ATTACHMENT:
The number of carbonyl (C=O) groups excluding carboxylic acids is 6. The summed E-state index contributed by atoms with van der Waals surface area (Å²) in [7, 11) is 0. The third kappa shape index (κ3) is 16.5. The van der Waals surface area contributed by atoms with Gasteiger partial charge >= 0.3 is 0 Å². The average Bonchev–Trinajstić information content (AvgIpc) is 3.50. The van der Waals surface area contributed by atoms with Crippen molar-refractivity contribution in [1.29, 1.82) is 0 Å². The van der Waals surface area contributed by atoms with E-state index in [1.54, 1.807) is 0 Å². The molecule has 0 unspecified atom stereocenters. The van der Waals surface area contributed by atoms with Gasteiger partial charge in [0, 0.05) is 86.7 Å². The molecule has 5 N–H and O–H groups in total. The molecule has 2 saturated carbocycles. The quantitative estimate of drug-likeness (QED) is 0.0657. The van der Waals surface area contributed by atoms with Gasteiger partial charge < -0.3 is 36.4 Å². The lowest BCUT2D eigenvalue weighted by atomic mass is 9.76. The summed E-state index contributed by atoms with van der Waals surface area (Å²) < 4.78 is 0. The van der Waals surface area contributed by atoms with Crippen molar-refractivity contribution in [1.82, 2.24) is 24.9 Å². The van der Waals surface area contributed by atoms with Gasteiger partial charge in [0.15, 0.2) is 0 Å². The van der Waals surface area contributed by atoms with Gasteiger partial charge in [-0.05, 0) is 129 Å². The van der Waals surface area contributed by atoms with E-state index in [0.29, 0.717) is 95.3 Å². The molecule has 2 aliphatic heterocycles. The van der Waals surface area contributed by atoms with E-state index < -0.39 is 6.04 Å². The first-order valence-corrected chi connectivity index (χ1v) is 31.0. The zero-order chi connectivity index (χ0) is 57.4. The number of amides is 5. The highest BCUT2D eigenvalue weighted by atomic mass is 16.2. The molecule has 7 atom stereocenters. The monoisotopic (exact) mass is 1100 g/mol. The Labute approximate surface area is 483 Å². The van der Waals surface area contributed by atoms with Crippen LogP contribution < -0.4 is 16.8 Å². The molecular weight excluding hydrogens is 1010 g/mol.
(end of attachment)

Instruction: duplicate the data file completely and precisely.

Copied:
The number of carbonyl (C=O) groups excluding carboxylic acids is 6. The summed E-state index contributed by atoms with van der Waals surface area (Å²) in [7, 11) is 0. The third kappa shape index (κ3) is 16.5. The van der Waals surface area contributed by atoms with Gasteiger partial charge >= 0.3 is 0 Å². The average Bonchev–Trinajstić information content (AvgIpc) is 3.50. The van der Waals surface area contributed by atoms with Crippen molar-refractivity contribution in [1.29, 1.82) is 0 Å². The van der Waals surface area contributed by atoms with E-state index in [1.54, 1.807) is 0 Å². The molecule has 0 unspecified atom stereocenters. The van der Waals surface area contributed by atoms with Gasteiger partial charge in [0, 0.05) is 86.7 Å². The molecule has 5 N–H and O–H groups in total. The molecule has 2 saturated carbocycles. The quantitative estimate of drug-likeness (QED) is 0.0657. The van der Waals surface area contributed by atoms with Gasteiger partial charge < -0.3 is 36.4 Å². The lowest BCUT2D eigenvalue weighted by atomic mass is 9.76. The summed E-state index contributed by atoms with van der Waals surface area (Å²) < 4.78 is 0. The van der Waals surface area contributed by atoms with Crippen molar-refractivity contribution in [1.82, 2.24) is 24.9 Å². The van der Waals surface area contributed by atoms with Gasteiger partial charge in [0.15, 0.2) is 0 Å². The van der Waals surface area contributed by atoms with Gasteiger partial charge in [-0.05, 0) is 129 Å². The van der Waals surface area contributed by atoms with E-state index in [0.29, 0.717) is 95.3 Å². The molecule has 2 aliphatic heterocycles. The van der Waals surface area contributed by atoms with E-state index < -0.39 is 6.04 Å². The first-order valence-corrected chi connectivity index (χ1v) is 31.0. The zero-order chi connectivity index (χ0) is 57.4. The number of amides is 5. The highest BCUT2D eigenvalue weighted by atomic mass is 16.2. The molecule has 7 atom stereocenters. The monoisotopic (exact) mass is 1100 g/mol. The Labute approximate surface area is 483 Å². The van der Waals surface area contributed by atoms with Crippen LogP contribution < -0.4 is 16.8 Å². The molecular weight excluding hydrogens is 1010 g/mol.